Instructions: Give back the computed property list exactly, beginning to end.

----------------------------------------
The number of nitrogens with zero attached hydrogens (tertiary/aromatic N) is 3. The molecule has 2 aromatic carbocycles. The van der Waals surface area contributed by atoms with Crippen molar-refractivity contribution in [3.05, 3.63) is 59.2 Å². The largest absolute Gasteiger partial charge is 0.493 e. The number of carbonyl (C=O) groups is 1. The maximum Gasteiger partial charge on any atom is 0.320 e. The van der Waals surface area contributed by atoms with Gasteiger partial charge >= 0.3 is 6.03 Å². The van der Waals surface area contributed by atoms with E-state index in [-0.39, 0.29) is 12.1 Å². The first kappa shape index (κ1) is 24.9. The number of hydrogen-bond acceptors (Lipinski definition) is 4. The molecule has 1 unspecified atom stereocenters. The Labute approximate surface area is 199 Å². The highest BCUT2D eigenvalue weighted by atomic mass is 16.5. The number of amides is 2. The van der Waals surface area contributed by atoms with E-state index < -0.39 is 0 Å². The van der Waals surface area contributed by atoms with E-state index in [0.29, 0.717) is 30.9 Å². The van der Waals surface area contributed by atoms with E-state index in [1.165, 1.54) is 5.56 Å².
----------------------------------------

The number of nitrogens with zero attached hydrogens (tertiary/aromatic N) is 3. The molecule has 2 aromatic carbocycles. The van der Waals surface area contributed by atoms with Crippen molar-refractivity contribution in [3.05, 3.63) is 59.2 Å². The largest absolute Gasteiger partial charge is 0.493 e. The number of carbonyl (C=O) groups is 1. The maximum Gasteiger partial charge on any atom is 0.320 e. The van der Waals surface area contributed by atoms with Gasteiger partial charge >= 0.3 is 6.03 Å². The van der Waals surface area contributed by atoms with E-state index in [-0.39, 0.29) is 12.1 Å². The first kappa shape index (κ1) is 24.9. The number of hydrogen-bond acceptors (Lipinski definition) is 4. The molecule has 1 unspecified atom stereocenters. The Labute approximate surface area is 199 Å². The highest BCUT2D eigenvalue weighted by atomic mass is 16.5. The number of amides is 2. The van der Waals surface area contributed by atoms with E-state index < -0.39 is 0 Å². The van der Waals surface area contributed by atoms with E-state index in [0.29, 0.717) is 30.9 Å². The van der Waals surface area contributed by atoms with E-state index in [1.165, 1.54) is 5.56 Å².